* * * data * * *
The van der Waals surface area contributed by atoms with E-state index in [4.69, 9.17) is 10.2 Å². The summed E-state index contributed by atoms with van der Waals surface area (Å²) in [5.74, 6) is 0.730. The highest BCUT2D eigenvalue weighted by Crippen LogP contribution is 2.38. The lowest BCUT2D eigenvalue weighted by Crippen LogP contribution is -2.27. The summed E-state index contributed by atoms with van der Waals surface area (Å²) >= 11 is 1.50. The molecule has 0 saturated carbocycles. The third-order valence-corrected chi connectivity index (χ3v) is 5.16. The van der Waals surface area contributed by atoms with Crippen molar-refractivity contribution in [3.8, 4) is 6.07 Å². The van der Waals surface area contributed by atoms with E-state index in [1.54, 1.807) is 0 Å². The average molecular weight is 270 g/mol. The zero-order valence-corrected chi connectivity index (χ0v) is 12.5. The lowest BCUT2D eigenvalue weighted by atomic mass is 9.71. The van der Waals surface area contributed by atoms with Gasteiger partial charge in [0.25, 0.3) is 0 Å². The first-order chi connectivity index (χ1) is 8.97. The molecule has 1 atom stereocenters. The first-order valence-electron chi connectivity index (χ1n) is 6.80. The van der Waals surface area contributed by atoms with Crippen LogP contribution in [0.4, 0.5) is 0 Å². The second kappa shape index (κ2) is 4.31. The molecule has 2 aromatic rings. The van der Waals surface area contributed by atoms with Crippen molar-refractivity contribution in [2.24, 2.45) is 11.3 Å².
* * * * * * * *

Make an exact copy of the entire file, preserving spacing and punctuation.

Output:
The van der Waals surface area contributed by atoms with E-state index in [4.69, 9.17) is 10.2 Å². The summed E-state index contributed by atoms with van der Waals surface area (Å²) in [5.74, 6) is 0.730. The highest BCUT2D eigenvalue weighted by Crippen LogP contribution is 2.38. The lowest BCUT2D eigenvalue weighted by Crippen LogP contribution is -2.27. The summed E-state index contributed by atoms with van der Waals surface area (Å²) >= 11 is 1.50. The molecule has 0 saturated carbocycles. The third-order valence-corrected chi connectivity index (χ3v) is 5.16. The van der Waals surface area contributed by atoms with Crippen molar-refractivity contribution in [3.8, 4) is 6.07 Å². The van der Waals surface area contributed by atoms with E-state index in [1.54, 1.807) is 0 Å². The average molecular weight is 270 g/mol. The zero-order valence-corrected chi connectivity index (χ0v) is 12.5. The lowest BCUT2D eigenvalue weighted by atomic mass is 9.71. The van der Waals surface area contributed by atoms with Gasteiger partial charge in [0.25, 0.3) is 0 Å². The first-order chi connectivity index (χ1) is 8.97. The molecule has 1 atom stereocenters. The first-order valence-electron chi connectivity index (χ1n) is 6.80. The van der Waals surface area contributed by atoms with Crippen LogP contribution in [0.4, 0.5) is 0 Å². The second kappa shape index (κ2) is 4.31. The molecule has 2 aromatic rings. The van der Waals surface area contributed by atoms with Crippen molar-refractivity contribution in [2.24, 2.45) is 11.3 Å².